Three weeks after the U.S. imposed financial sanctions on Venezuela in an effort to cripple its economy and choke the Maduro regime, which in turn prompted Caracas to announce it would no longer receive or send payments in dollars, Venezuela's president Nicolas Maduro proposed to expand his own personal blockade of the U.S., by proposing that all oil producing countries discuss creating a currency basket for trading crude and refined products. One which is no longer reliant on the (petro)dollar.
“Developing a new mechanism of controlling the oil market is necessary,” Maduro said on Wednesday at the Russian Energy Forum, being held in Moscow this week.
Quoted by RT, Maduro also blamed trade in crude oil paper futures as having an adverse impact on the oil market, which has undermined attempts by OPEC to stabilize prices. To counteract such "speculation", Maduro proposed an alternative currency basket, one which is based not on the world's reserve currency but includes the yuan, ruble, and other currencies, and which will mitigate the alleged adverse impact of futures trading.
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Maduro's proposal is merely the latest not so veiled hint at dedolarizing the global financial system by bypassing the petrodollar entirely, and rearranging a new currency basket determined by the world's biggest oil producer, and largest oil importer.
Of course, Maduro is merely piggybacking on what China may already have in the works: recall that a month ago, the Nikkei Asian Review reported that China is preparing to launch a crude oil futures contract denominated in Chinese yuan and convertible into gold, potentially creating the most important Asian oil benchmark and allowing oil exporters to bypass U.S.-dollar denominated benchmarks by trading in yuan.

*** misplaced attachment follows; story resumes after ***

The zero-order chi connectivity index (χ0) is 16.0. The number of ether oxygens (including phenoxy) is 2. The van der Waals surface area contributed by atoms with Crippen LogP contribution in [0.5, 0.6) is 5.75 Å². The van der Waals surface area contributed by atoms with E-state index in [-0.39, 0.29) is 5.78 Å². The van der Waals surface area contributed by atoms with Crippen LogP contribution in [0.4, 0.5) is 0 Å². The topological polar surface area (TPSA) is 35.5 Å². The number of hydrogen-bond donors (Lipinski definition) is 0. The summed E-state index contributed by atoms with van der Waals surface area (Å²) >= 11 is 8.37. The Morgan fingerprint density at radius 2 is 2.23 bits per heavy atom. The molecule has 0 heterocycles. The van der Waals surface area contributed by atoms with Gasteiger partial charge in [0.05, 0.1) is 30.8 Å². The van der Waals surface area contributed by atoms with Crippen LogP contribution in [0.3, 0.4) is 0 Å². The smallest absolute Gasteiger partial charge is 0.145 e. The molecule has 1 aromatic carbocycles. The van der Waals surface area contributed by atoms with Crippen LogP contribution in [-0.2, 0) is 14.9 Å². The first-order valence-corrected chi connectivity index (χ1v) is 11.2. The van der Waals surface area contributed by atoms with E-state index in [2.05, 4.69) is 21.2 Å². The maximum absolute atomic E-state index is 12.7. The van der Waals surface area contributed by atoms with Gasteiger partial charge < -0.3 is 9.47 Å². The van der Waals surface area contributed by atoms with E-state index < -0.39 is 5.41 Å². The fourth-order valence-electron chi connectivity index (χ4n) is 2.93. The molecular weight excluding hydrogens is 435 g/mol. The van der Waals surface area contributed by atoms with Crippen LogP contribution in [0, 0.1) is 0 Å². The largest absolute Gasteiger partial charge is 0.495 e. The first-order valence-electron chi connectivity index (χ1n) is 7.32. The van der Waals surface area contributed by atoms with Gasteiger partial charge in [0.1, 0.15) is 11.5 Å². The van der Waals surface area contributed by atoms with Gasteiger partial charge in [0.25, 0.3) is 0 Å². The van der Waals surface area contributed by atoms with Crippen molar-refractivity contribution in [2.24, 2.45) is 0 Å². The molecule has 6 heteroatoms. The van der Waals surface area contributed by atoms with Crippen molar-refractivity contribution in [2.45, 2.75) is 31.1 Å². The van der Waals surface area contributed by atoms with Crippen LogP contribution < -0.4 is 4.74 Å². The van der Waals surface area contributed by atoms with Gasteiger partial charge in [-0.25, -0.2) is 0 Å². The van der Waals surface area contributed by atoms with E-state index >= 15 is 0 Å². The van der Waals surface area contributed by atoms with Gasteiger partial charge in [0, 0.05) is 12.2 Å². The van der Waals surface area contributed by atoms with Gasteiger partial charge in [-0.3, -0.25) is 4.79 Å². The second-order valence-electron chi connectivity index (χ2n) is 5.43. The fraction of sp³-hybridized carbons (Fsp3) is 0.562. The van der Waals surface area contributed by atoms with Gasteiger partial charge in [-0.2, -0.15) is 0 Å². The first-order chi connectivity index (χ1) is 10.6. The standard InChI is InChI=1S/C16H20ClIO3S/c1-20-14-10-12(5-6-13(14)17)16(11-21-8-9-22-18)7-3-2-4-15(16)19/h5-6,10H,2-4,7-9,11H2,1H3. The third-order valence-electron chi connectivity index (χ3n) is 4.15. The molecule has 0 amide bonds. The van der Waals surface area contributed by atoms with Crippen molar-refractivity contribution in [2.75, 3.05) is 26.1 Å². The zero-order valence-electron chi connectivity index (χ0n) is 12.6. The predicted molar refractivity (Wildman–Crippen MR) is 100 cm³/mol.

Maduro also insisted that Venezuela is dealing with its debt to Russia, currently in the billions, and that Rosneft's deal with Venezuelan state oil producer PDVSA is “subject to negotiation.” “We fulfill all the obligations to Russia. If we get more favorable terms for restructuring the debt, this will be the result of a deal between the two governments,” said Maduro. It was unclear how Putin felt toward said proposal.
Maduro also complained that U.S. sanctions make it difficult to negotiate the debt issue with American debt holders (something the U.S. is well aware of).
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In addition to switching to a Yuan-based basket, Caracas has been framing a plan to deliver its crude to alternative markets should the White House impose sanctions on trading the country's oil, Maduro said in response to a question on the possibility of PDVSA's default. “Venezuela has plans A, B, C, and others. There are other international companies interested in buying oil and refined products. We will create the best terms for them,” he said.
It remains to be seen if a last-minute agreement by Russia and China to bailout Venezuela by revoking some or all of the petrodollar's reserve currency privileges, is in store. Needless to say, such a development would be the biggest shock to the global monetary system since Nixon killed the gold standard.
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